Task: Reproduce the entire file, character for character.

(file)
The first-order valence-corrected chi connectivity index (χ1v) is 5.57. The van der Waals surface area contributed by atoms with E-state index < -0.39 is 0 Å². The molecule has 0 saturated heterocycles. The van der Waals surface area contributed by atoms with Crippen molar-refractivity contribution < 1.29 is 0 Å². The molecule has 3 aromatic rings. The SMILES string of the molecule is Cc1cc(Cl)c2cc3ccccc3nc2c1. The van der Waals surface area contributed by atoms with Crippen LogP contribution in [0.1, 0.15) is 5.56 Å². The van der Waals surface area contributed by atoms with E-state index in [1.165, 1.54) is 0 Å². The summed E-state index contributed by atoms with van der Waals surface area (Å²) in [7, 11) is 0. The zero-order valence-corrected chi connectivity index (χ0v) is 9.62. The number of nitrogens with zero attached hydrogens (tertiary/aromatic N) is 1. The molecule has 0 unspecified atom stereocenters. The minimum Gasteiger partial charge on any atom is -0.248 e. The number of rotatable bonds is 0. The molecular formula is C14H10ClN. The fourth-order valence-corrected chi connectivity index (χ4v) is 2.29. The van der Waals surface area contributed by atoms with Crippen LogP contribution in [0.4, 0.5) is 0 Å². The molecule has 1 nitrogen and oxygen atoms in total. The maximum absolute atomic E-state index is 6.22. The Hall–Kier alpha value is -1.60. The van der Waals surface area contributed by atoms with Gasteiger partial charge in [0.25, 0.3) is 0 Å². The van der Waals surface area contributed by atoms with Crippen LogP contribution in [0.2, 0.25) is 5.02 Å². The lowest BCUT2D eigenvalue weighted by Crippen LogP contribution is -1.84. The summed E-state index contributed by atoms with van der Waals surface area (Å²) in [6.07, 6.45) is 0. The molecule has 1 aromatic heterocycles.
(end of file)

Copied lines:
The first-order valence-corrected chi connectivity index (χ1v) is 5.57. The van der Waals surface area contributed by atoms with E-state index < -0.39 is 0 Å². The molecule has 0 saturated heterocycles. The van der Waals surface area contributed by atoms with Crippen molar-refractivity contribution < 1.29 is 0 Å². The molecule has 3 aromatic rings. The SMILES string of the molecule is Cc1cc(Cl)c2cc3ccccc3nc2c1. The van der Waals surface area contributed by atoms with Crippen LogP contribution in [0.1, 0.15) is 5.56 Å². The van der Waals surface area contributed by atoms with E-state index in [1.165, 1.54) is 0 Å². The summed E-state index contributed by atoms with van der Waals surface area (Å²) in [7, 11) is 0. The zero-order valence-corrected chi connectivity index (χ0v) is 9.62. The number of nitrogens with zero attached hydrogens (tertiary/aromatic N) is 1. The molecule has 0 unspecified atom stereocenters. The minimum Gasteiger partial charge on any atom is -0.248 e. The number of rotatable bonds is 0. The molecular formula is C14H10ClN. The fourth-order valence-corrected chi connectivity index (χ4v) is 2.29. The van der Waals surface area contributed by atoms with Crippen LogP contribution in [0.4, 0.5) is 0 Å². The molecule has 1 nitrogen and oxygen atoms in total. The maximum absolute atomic E-state index is 6.22. The Hall–Kier alpha value is -1.60. The van der Waals surface area contributed by atoms with Gasteiger partial charge in [0.25, 0.3) is 0 Å². The van der Waals surface area contributed by atoms with Crippen LogP contribution in [0.2, 0.25) is 5.02 Å². The lowest BCUT2D eigenvalue weighted by Crippen LogP contribution is -1.84. The summed E-state index contributed by atoms with van der Waals surface area (Å²) in [6.07, 6.45) is 0. The molecule has 1 aromatic heterocycles.